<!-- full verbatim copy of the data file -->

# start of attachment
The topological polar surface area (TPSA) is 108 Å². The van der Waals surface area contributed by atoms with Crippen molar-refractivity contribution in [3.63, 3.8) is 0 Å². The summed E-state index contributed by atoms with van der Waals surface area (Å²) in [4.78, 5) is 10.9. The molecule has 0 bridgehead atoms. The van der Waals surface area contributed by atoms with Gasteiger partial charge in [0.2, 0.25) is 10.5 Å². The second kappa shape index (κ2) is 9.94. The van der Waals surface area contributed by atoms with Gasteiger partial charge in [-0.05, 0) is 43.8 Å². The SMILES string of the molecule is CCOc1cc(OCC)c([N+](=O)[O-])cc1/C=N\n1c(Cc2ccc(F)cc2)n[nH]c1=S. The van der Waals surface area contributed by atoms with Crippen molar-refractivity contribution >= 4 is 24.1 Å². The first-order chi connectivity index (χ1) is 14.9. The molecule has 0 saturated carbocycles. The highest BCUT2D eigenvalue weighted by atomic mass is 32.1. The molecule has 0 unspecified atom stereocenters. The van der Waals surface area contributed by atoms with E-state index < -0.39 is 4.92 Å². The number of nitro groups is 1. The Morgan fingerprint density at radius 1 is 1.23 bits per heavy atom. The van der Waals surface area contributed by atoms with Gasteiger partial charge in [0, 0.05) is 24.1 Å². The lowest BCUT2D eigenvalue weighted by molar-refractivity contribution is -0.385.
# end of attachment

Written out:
The topological polar surface area (TPSA) is 108 Å². The van der Waals surface area contributed by atoms with Crippen molar-refractivity contribution in [3.63, 3.8) is 0 Å². The summed E-state index contributed by atoms with van der Waals surface area (Å²) in [4.78, 5) is 10.9. The molecule has 0 bridgehead atoms. The van der Waals surface area contributed by atoms with Gasteiger partial charge in [0.2, 0.25) is 10.5 Å². The second kappa shape index (κ2) is 9.94. The van der Waals surface area contributed by atoms with Gasteiger partial charge in [-0.05, 0) is 43.8 Å². The SMILES string of the molecule is CCOc1cc(OCC)c([N+](=O)[O-])cc1/C=N\n1c(Cc2ccc(F)cc2)n[nH]c1=S. The van der Waals surface area contributed by atoms with Crippen molar-refractivity contribution >= 4 is 24.1 Å². The first-order chi connectivity index (χ1) is 14.9. The molecule has 0 saturated carbocycles. The highest BCUT2D eigenvalue weighted by atomic mass is 32.1. The molecule has 0 unspecified atom stereocenters. The van der Waals surface area contributed by atoms with E-state index < -0.39 is 4.92 Å². The number of nitro groups is 1. The Morgan fingerprint density at radius 1 is 1.23 bits per heavy atom. The van der Waals surface area contributed by atoms with Gasteiger partial charge in [0, 0.05) is 24.1 Å². The lowest BCUT2D eigenvalue weighted by molar-refractivity contribution is -0.385.